This message is part of a series entitled, “God Tries His Children”. To see all of the messages in this series, please click here.
Last week we considered Elijah and his confidence in God. We looked carefully at the circumstances surrounding Mount Carmel and the response Elijah had during an event that would normally be grueling and stress filled. The scripture’s testimony is that Elijah was supremely confident in his faith. He was confident he knew the one true God. He was confident God would glorify Himself. He was confident God would show His power to Israel, Ahab, the 450 prophets of Baal and the 400 prophets of Asherah. He was confident that God would testify that Elijah was a faithful servant. He was confident that God was the God and no other. Elijah had tremendous faith. Yet, just after this event he would fall into a deep melancholy filled with fear for his life before the anger of Jezebel, the queen. He even asked God to take his life in 1 Kings 19:4. Elijah goes from one extreme to another, it seems. Yet, he never forsakes God. He is greatly humbled through his experiences and states plainly that he is no better than those having gone before him.
An interesting application to today lies in these passages. The prophets or priests for Ahab and Jezebel’s false gods, Baal and Asherah, seem to approve of people hurting themselves in worship. The scripture says the prophets of Baal mutilated themselves, cutting their skin and letting the blood flow. There is direct application to this in our world today. “Those who cannot remember the past, are condemned to repeat it.”[i] Amazingly, if Muhammad had read this passage in the scriptures he may have written something in his book, the Koran (or Quran) to counter the activity Islam condones in some Shia sects.[ii]
No amount of dancing, wailing, singing or physical self-mortification brings about our great God’s approval. David said it best in Psalm 51:17 – we are to have a broken spirit, a broken and contrite heart when we present ourselves to Him. In Psalm 34:18, we read that the Lord is close to those that have a broken heart. God saves them from a spiritually contrite position. This heart is not humble and repentant toward man in these passages. God honors those who stand strong and bold before man, while remaining penitent and submissive toward God. That describes Elijah. That attitude also describes Christ. That should describe us.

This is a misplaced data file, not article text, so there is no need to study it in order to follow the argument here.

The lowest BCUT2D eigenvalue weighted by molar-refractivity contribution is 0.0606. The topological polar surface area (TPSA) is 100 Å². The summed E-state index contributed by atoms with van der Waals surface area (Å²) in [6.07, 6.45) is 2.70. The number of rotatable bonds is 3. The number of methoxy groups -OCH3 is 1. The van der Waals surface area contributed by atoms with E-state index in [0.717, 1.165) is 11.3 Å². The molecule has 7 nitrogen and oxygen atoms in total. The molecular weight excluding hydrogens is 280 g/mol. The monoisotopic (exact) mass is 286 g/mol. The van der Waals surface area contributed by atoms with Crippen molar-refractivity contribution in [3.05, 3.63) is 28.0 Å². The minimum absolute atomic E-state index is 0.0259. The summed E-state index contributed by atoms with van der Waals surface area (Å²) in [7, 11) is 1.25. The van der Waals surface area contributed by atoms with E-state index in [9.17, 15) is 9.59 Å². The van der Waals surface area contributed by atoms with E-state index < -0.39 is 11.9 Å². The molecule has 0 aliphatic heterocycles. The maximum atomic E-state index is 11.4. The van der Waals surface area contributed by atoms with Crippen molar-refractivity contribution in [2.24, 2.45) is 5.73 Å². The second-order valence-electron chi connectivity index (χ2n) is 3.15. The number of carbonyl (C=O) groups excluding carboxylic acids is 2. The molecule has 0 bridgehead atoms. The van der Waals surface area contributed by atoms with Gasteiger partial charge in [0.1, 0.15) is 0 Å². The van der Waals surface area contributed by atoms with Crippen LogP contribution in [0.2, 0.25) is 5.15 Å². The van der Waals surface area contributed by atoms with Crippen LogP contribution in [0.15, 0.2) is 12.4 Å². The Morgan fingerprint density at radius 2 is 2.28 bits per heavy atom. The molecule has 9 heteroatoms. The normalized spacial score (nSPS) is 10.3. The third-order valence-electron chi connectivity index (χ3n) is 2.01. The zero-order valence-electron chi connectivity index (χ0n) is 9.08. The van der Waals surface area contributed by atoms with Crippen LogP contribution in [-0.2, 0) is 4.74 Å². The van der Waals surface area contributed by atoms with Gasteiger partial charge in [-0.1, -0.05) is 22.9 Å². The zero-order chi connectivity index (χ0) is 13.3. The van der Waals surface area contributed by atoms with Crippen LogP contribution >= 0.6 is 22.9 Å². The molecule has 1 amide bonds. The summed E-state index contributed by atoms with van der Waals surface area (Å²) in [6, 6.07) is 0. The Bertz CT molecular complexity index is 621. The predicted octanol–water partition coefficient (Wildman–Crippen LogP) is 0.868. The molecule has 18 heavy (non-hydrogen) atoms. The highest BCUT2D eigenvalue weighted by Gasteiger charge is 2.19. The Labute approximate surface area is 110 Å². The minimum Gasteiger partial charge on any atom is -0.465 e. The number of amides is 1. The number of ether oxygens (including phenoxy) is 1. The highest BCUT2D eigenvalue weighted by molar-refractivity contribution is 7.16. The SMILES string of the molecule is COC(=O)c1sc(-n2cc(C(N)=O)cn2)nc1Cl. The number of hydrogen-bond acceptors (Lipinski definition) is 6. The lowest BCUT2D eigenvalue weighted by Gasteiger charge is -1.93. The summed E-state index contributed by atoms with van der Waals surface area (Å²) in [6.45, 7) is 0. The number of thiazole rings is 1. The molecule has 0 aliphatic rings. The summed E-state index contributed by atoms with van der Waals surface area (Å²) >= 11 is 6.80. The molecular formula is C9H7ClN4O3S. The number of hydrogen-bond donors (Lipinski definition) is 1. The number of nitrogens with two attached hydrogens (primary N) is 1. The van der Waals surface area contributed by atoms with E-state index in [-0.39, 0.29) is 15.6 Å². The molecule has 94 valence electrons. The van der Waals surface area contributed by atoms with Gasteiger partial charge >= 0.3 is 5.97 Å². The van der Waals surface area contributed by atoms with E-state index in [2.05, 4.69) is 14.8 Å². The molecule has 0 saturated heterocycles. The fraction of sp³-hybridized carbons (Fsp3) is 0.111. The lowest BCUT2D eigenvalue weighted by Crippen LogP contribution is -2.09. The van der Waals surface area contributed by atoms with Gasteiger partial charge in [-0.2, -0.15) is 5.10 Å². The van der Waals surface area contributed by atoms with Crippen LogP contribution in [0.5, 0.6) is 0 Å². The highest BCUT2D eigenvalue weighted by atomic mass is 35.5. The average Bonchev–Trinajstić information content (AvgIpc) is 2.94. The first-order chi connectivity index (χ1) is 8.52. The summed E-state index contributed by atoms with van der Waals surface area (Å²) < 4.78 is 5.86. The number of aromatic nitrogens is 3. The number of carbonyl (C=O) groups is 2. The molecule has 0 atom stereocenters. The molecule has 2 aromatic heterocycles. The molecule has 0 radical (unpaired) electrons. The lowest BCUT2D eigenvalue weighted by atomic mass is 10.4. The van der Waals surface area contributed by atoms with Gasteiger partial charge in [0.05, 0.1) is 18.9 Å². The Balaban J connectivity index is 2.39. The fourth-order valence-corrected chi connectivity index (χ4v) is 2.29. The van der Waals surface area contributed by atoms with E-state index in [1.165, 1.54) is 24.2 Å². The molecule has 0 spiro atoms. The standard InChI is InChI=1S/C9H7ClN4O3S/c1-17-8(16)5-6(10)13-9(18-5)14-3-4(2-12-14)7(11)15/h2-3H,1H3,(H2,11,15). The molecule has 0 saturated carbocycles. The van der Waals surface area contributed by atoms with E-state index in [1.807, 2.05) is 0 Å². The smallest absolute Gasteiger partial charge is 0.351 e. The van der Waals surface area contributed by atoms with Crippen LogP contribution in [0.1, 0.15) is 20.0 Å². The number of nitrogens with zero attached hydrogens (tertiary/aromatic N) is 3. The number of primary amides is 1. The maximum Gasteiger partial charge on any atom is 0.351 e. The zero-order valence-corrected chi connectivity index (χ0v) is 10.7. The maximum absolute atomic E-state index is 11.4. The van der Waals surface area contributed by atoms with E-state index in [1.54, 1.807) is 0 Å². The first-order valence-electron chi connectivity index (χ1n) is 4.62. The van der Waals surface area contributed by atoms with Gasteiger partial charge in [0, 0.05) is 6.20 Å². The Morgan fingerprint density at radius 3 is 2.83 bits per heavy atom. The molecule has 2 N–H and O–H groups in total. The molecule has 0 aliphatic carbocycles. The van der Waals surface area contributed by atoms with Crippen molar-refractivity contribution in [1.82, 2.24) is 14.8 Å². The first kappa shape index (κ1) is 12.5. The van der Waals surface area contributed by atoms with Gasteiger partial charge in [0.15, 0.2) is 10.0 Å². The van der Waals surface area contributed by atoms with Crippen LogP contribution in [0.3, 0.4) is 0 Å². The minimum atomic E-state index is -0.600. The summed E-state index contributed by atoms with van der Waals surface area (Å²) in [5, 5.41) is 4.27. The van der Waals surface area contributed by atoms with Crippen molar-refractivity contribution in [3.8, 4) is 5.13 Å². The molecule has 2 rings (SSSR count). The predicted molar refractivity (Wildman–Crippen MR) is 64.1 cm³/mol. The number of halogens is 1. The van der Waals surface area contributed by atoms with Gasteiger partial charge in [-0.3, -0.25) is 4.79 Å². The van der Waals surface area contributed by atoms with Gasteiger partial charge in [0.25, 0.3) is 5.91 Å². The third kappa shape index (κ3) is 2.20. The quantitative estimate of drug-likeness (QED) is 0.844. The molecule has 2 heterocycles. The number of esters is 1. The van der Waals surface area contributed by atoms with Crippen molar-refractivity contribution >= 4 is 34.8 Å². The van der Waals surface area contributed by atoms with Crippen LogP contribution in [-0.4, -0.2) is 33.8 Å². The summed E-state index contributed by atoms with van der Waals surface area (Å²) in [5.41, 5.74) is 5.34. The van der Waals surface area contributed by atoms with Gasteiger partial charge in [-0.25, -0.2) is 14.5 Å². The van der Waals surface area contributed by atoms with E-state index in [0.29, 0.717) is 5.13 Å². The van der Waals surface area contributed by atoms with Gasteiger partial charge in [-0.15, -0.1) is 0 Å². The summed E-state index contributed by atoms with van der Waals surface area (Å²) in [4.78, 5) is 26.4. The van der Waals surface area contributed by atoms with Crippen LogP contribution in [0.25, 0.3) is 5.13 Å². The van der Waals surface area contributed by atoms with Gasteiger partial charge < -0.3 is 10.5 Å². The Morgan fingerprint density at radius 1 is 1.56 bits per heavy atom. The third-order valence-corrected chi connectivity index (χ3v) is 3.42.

On the heels of tests in confidence, we find tests of the steadfast in Christ. That is our subject for today.
We will open by looking at Jeremiah 1:5-8. We will consider other passages as well; but this is a good place to begin. Our journey through scripture takes us into some very depressing times in Israel and Judah’s history. Even the prophet we study seems in distress. To whom do we turn in these times of deep stress and trial? It should be the Lord and His beloved. Where many in society turn to drugs or some form of physical stimulation such as pornography or extreme sports to escape stress, we should seek the Savior.
Perseverance is a word that can conjure up images of daunting dogmatism. It brings to my mind thoughts of physically challenged individuals who overcome their seemingly daunting debilitations to become great artists or even wonderful evangelists. Armless individuals produce magnificent works of art, wielding brushes with their toes or teeth. One does not have to look far to find individuals such as Joni Eareckson-Tada.[iii] Other images may bring about more, decidedly negative, illustrations of perseverance such as dictatorial or autocratic monomaniacal leaders who stop at nothing to gather more power to themselves, enslaving their people. We find extremes in any endeavor and perseverance or steadfastness has its extremist examples.
Winston Churchill once said that success is not final, failure is not fatal; it is the courage to continue that counts. The mark of steadfastness is to continue in the task given, seeing it through to the end. Proverbs 24:16 tells us that a righteous man fails seven times but rises again. In Ecclesiastes 9:11 we read that the race is not always about speed and the battle is not always about the strongest. Who has remained to the end? This is what matters. The steadfast weary the irresolute. God honors those who are faithful to His will and His calling.
Many depict steadfastness in scripture. Ultimately though we must rest in our perfect Savior for His great steadfast testimony, love and ultimate desire to complete the will of the Father. He gave Himself for a ransom, a perfect sacrifice which satisfied the Father’s wrath on the sins of the world. We at Grace Bible rejoice daily at the great glorious God we serve and the privilege of His Son’s righteousness.
Today we want to discuss steadfastness from a biblical perspective concerning our lives and the fulfillment of God’s will through them. I will admit, what we talk about below will be somewhat of a personal testimony as I read Jeremiah.